FIFA Soccer 12
NEW YORK (CNS) -- One complaint perhaps too easily lodged against "FIFA Soccer 12" (Electronic Arts) is that it seems to amount to little more than a minor upgrade over last year's edition. That criticism has been leveled at almost every installment of the franchise since its 1993 inception.
Yet the fact remains that every year "FIFA" does get better, and "FIFA 12" -- as played for review on the Xbox 360 -- is no exception. A clear advance on "FIFA 11" in almost every respect, die-hard soccer enthusiasts will undoubtedly find enough in this latest offering to justify the outlay of a further $60. But will the same be true of more casual fans or, for that matter, of parents on a budget?
In answering that question, it's probably best to begin by noting that the game engine has undergone some fundamental changes, the biggest of which are the new defending system, and the impact engine.
Previous generations of the title encouraged players to launch themselves unrealistically at oncoming opponents in possession of the ball, instead of tactically surrounding them and ushering them out of danger, as would be done on the field. EA has recognized this flaw, and consequently the system now rewards a more careful approach to defending. So veteran gamers trying to handle defense in the artificially aggressive way they used to will soon find themselves conceding a flurry of goals.
The impact engine is a subtly implemented feature by which the game takes more notice of players' movements toward one another -- thus it acts as the soccer equivalent of a collision engine. The result is that tackling now feels a good deal more realistic, as players on the receiving end of hearty take-downs go flying, and receive more lifelike injuries to boot.
These refinements may not sound particularly groundbreaking. And indeed, there really is nothing all that revolutionary about "FIFA Soccer 12" -- EA prefers, apparently, to rely on a more studied and deliberate evolution of the franchise.
This can be seen in other aspects of the game. Career mode, for instance, remains largely the same, with the player managing one of the many teams available, buying and selling athletes, then competing through the season. As with previous versions, injuries must be managed and tactics selected. Yet the mode has been tweaked by the implementation of youth systems and slower transfer deadline days, the latter building to a climax at midnight, just as in real life.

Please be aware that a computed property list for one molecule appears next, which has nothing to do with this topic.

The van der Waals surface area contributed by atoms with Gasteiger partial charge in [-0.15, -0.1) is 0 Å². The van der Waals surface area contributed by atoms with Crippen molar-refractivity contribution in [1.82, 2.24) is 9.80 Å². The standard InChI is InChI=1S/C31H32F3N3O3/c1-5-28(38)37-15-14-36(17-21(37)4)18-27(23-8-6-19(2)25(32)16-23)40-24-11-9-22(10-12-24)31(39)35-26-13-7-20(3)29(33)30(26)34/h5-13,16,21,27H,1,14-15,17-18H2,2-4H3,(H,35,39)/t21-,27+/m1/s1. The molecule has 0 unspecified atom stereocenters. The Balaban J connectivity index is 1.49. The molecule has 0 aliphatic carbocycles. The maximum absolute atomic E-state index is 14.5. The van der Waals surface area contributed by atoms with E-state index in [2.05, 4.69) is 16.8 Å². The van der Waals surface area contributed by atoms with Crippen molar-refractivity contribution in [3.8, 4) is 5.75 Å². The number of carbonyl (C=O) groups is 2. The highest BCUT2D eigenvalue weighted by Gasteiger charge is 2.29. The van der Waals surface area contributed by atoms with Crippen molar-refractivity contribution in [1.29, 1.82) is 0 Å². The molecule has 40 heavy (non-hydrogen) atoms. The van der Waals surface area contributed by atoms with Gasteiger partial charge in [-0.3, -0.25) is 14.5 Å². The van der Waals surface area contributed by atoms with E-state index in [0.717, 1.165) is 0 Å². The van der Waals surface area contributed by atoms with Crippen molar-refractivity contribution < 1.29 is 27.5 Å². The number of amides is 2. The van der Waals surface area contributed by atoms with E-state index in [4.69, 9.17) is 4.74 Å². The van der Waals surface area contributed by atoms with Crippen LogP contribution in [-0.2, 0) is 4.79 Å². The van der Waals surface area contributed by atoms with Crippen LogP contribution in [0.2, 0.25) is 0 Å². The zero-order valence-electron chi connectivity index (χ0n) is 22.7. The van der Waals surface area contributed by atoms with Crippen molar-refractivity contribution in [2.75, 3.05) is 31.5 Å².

New features include "Play for Your Club" where the gamer wins experience points that contribute to a virtual league, and teams are relegated or promoted accordingly week by week. Though hardly earth-shattering, this does adds a sense of increased incentive.
In other ways, though, "FIFA Soccer 12" risks insulting the gamer. The most egregious example of this concerns the Live Season and certain customizations through the Creation Center. On top of laying out the initial price of the game, a player wishing to operate some of these features will have to spend additional money through the console to access them. Recession-beleaguered parents especially will find this an unwelcome surprise.
It's true that most games nowadays do have additional downloadable features that require further payment. Yet it remains an unusual -- and troubling -- innovation to have certain game modes within the retail version of "FIFA Soccer 12" denied to the gamer until yet more cash has been extracted.
Such imperfections notwithstanding, "FIFA Soccer 12" is undeniably the finest chapter yet of the best soccer franchise available. Even so, those with no more than a casual interest in the beautiful game, as well as those watching their wallets, may want to make do with their copy of last year's edition -- or convince Junior to do so.
The Catholic News Service classification is A-I -- general patronage. The Entertainment Software Rating Board rating is E -- Everyone.
Shaw reviews video games for Catholic News Service.
Copyright (c) 2011 Catholic News Service/U.S. Conference of Catholic Bishops